LJUBLJANA, Nov 22 (Reuters) - Slovenia will step in to rescue a 50-million-euro ($64 million) share issue by its second-largest bank after investors shunned the fundraising due to concerns about bad loans.
The finance ministry told Reuters on Thursday the shares in state-owned Nova KBM would be purchased by government investment funds KAD and SOD.
NKBM said earlier in November it would issue 38.5 million new shares at 1.3 euro per share, which would almost double its share capital, in order to raise its Core Tier 1 capital ratio in line with European regulatory demands.
The bank also plans to take on a hybrid loan of 150 million euros so as to reach Core Tier 1 capital ratio of 9 percent from some 6.8 percent at the end of September.
The finance ministry did not say whether the state would also provide the hybrid loan but added foreign investors were not expected to take an interest in the bank until its bad loans were transferred to a new state firm.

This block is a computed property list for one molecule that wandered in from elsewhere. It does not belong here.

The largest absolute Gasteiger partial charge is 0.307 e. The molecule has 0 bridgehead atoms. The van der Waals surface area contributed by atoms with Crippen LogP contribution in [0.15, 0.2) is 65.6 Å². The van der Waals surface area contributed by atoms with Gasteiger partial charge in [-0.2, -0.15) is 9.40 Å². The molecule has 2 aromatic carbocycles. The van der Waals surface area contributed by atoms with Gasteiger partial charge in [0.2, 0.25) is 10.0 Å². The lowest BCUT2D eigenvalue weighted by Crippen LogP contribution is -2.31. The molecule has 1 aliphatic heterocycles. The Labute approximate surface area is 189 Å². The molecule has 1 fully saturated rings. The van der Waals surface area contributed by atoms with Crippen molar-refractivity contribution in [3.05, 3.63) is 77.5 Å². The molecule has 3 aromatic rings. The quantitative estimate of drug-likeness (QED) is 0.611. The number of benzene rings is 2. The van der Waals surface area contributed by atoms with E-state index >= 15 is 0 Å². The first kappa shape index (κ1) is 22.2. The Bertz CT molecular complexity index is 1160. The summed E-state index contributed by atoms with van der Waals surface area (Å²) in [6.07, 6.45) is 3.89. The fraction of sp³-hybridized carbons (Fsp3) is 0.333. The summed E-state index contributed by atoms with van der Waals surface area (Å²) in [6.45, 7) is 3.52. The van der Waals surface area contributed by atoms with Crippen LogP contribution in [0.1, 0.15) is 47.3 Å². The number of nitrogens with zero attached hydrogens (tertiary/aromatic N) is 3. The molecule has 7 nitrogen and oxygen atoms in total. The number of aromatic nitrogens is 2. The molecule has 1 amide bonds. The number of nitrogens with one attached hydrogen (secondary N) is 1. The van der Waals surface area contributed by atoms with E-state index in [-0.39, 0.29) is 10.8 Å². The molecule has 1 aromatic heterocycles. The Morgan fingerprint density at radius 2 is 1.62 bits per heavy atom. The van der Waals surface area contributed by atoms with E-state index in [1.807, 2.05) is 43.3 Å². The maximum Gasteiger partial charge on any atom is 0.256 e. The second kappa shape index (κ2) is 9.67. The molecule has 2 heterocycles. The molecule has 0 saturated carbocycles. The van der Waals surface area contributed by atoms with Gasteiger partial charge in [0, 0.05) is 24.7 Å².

“A capital hike with the funds of KAD and SOD is the only alternative for NKBM to meet the demands of the European banking body ... by the end of 2012,” the ministry said in a statement.
Rising bad loans in Slovenian banks, mostly state owned, are at the heart of speculation the country could need a bailout next year. At present bad loans in local banks amount to some 6.5 billion euros or 18 percent of gross domestic product.
Parliament in October passed a law which would establish a new company to take over bad loans of state-owned banks and thus enable their privatisation. But trade unions prevented its enforcement by demanding a referendum on the law saying it would lead to a rapid and non-transparent sell-off of state banks.
The government plans to ask the Constitutional Court to reject the referendum request.
Shares of NKBM fell by 4.9 percent to 1.14 euro by 0925 GMT in low volume while the blue-chip SBI index lost 0.9 percent.
$1 = 0.7801 euros Reporting by Marja Novak; Editing by Mark Potter